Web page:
State law permits up to 60 mobile sports betting licenses, 30 more at retail establishments, and 17 brick-and-mortar locations specified in that law.
So what are the odds of that 100+ figure ever being reached? Probably about what any single lottery ticket buyer has of hitting a billion-dollar jackpot.
In fact, when former Maryland Lottery Director Gordon Medenica retired in 2021, he quipped about the mobile license figure: “Sixty is a proxy for infinity, I think.”
In reality, there are only 13 retail sportsbooks and 12 mobile betting apps in Maryland, leaving the state a whopping 82 shy of its maximum permitted figure.
This week, the Maryland Sports Wagering Application Review Commission (SWARC) elected to award a sports wagering facility license to MSF Sports, Inc., a subsidiary of the Maryland State Fair that is one of the 17 automatically eligible sites that also includes the state’s six casinos, two racetracks, and major sports facilities.
Five more online Maryland sportsbooks and two new retail sites are currently being reviewed by the commission, but their fates aren’t expected to be determined until 2024.
“The market seems to have taken its short-term, if not long-term, structure with the dominant handful of operators,” SWARC chairman Tom Brandt said at a recent commission meeting. “That seems to be the environment we’re in.”
Erasing “Dead Spots” Seen as a Key
But state delegate Jason Buckel, R-Allegany, is undaunted.
Buckel recently insisted at a House Ways and Means Committee meeting that the reluctance of the Maryland Lottery and Gaming Control Agency to accept new licenses is holding the state back from reaching its legal betting potential.
“There’s a lot of dead spots, I guess I would say,” Buckel said, according to the website Maryland Matters. “There’s very few on the Eastern Shore. For Montgomery County with 1.1 million people, there’s one in all of Montgomery County. There’s dead spots kind of all over the state.”
Montgomery County is the largest in Maryland and includes the cities of Gaithersburg, Bethesda, and Rockville – and is in close proximity to Washington, D.C. and Arlington, Va. Both locations offer legal sports betting, so a lack of legal betting options in Montgomery County likely has led to some residents who work in those places making their wagers there – depriving Maryland of the resulting tax revenue.
State law closed the application window for licenses in October 2022, but Buckel said he believes there could be more establishments, such as bars and restaurants, that seek licenses if that opportunity arises. That is why he said he seeks to have the “window” reopened in the coming months.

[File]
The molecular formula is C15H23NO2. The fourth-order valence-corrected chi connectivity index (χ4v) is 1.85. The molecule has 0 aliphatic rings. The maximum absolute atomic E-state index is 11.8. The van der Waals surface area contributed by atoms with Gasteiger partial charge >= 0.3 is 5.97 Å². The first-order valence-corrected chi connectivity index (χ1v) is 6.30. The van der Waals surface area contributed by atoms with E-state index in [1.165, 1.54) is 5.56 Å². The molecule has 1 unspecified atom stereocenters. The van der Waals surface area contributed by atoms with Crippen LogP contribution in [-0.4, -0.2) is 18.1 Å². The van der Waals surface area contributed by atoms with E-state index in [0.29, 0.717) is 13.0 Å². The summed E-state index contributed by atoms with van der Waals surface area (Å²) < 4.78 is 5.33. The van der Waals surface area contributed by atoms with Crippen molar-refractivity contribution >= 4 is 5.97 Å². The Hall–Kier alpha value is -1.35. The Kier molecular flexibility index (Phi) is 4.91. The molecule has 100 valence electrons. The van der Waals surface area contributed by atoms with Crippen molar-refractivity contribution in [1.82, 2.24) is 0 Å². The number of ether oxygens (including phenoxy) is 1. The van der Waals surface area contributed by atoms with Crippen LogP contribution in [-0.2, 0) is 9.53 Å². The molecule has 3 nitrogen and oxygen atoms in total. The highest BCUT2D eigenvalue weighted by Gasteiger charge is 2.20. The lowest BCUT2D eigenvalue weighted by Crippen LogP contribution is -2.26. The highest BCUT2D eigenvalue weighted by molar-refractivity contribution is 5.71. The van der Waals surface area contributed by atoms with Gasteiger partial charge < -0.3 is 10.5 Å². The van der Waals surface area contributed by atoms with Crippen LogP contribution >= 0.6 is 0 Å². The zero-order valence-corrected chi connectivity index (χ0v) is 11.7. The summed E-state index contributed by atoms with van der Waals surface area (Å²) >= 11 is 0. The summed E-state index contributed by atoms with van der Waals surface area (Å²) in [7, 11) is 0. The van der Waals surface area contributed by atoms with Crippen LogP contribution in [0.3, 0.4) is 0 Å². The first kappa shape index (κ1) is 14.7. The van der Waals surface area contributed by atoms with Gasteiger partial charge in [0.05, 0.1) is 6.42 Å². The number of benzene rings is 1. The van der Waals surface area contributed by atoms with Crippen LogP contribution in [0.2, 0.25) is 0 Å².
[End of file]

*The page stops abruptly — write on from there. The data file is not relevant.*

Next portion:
Yet at that same meeting, John Martin, the director of the Maryland Lottery and Gaming Control Agency, said: “There is currently no provision in law to offer another enrollment period,” adding, “No one has been beating down our door saying ‘let me in’,” Martin added.
“We may even see further consolidation in the sports wagering industry,” he said. “That’s just the reality of it. The numbers here are just not sustainable.
“If you do the quick math, that’s 107 sportsbooks. That’s a lot. The reality is we’re nowhere near that now.”
WynnBet, for instance, was approved to take bets in Maryland but never did, withdrawing from its license as part of a national cutback in its offering of sports betting. The company also in August announced it was closing its books in Arizona, Colorado, Indiana, Louisiana, New Jersey, Tennessee, Virginia, and West Virginia – while putting the status of its New York and Michigan sportsbooks “under review” and vowing to stay the course only in Nevada and Massachusetts.
Wynn Resorts CEO Julie Cameron-Doe said that the slow pace of online casino legalization – only a half-dozen states currently allow it – was a major factor in the company’s cutbacks. Ironically, Maryland to many gaming industry officials is the most likely to become the seventh state to offer such betting, as soon as 2025.
A better strategy for Maryland, said Martin’s deputy James Butler, would be to spend six to 12 months monitoring the state’s sports betting marketplace to see if expected further consolidation indeed takes place.
Still, Buckel said that closing the application process for new sportsbooks “would seem to frustrate the legislative intent of adding the licenses. It basically means that they’re ‘nullities,’ if you’re not going to take any more applications for them.”
Reality Check on Maryland’s Sports Betting Industry Potential
As a point of reference, New Jersey – which has about 50% more residents than Maryland – launched the first robust legal sports betting market in the U.S. in 2018. State law allows for each of the 12 Atlantic City casinos as well as its three racetracks, to align with up to three mobile sports betting partners.
Yet five years later, only 25 such sportsbooks exist, leaving 20 licenses unclaimed. Several sportsbooks have gone out of business in the state, unable to stay afloat in such a competitive market.
Some industry experts estimated before sports betting was formally approved in 2020 that the state could collect up to $100 million annually in taxes on sports betting in Maryland. But the actual figure for 2022 was about $25 million, with 2023 projected at around $30 million.
That tax revenue is distributed to the Maryland Department of Education’s “Blueprint for Maryland’s Future Fund.”
The figure pales in comparison to the more than $1 billion annually collected through the state’s lottery and its casinos, with that money going to the state’s General Fund to support a variety of causes, including schools, public safety, and public health programs.